Shutterstock and OpenAI are extending their collaboration for another six years, during which time the AI startup will be able to use the vast collection of photos, videos, music, and metadata from Shutterstock to train its models.
The collaboration between the stock photo website and OpenAI originally started in 2021. At that point, Shutterstock began allowing OpenAI to utilize its photos to train DALL-E, a text-to-image model. Sam Altman, CEO of OpenAI, called this agreement “critical” to the model’s training. Last year, Shutterstock introduced a “Contributor Fund” to pay when an artist’s work was used to train an OpenAI model.
At same time, Shutterstock also integrated OpenAI’s image generator directly into its website and forbade the selling of AI-generated photos produced using anything other than the DALL-E tool that was already embedded into its platform. However, Shutterstock is now increasing this integration and claims that doing so will allow users to “edit and transform any image in the entire Shutterstock library.” Giphy, the platform for creating GIFs that Shutterstock just purchased from Meta, will also get AI features from Shutterstock.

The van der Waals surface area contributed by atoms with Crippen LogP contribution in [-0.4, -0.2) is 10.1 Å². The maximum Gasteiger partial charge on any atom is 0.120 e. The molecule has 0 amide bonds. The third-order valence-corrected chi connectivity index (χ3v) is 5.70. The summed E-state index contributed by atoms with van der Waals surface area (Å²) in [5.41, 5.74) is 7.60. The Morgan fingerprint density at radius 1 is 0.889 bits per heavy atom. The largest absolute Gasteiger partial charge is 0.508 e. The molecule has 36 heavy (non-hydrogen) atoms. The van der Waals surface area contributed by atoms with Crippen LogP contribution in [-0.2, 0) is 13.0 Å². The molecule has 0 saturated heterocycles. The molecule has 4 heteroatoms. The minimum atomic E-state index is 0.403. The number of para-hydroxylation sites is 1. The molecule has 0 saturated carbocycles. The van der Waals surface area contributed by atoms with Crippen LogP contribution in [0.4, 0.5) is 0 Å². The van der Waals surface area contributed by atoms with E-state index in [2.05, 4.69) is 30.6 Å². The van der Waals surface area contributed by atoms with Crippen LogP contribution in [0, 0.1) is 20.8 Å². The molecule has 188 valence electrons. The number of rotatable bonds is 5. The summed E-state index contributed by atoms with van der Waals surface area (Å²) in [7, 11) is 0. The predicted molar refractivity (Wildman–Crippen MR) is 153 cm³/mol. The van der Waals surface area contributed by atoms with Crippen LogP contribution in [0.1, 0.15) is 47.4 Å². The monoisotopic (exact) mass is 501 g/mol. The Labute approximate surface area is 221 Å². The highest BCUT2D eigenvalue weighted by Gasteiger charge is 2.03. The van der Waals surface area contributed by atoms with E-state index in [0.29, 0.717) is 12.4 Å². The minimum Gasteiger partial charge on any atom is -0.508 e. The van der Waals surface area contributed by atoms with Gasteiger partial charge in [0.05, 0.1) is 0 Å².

Brad Lightcap, the chief operating officer of OpenAI, says in a statement, “We’re happy to be able to license Shutterstock’s high-quality content library. In addition to improving the capabilities of our picture models, this expanded partnership gives brands, digital media, and marketing firms the keys to unlock revolutionary possibilities for ideation and content production.”
Shutterstock, in contrast to other image-sharing websites like Getty Images, is completely embracing AI and any potential consequences. Getty Images has responded to artists’ concerns about their work being scrapped to train AI models by fully prohibiting AI-generated content from its platform. Additionally, Getty Images filed a lawsuit against Stability AI, claiming that it had “illegally copied and processed millions of images protected by copyright” on its website.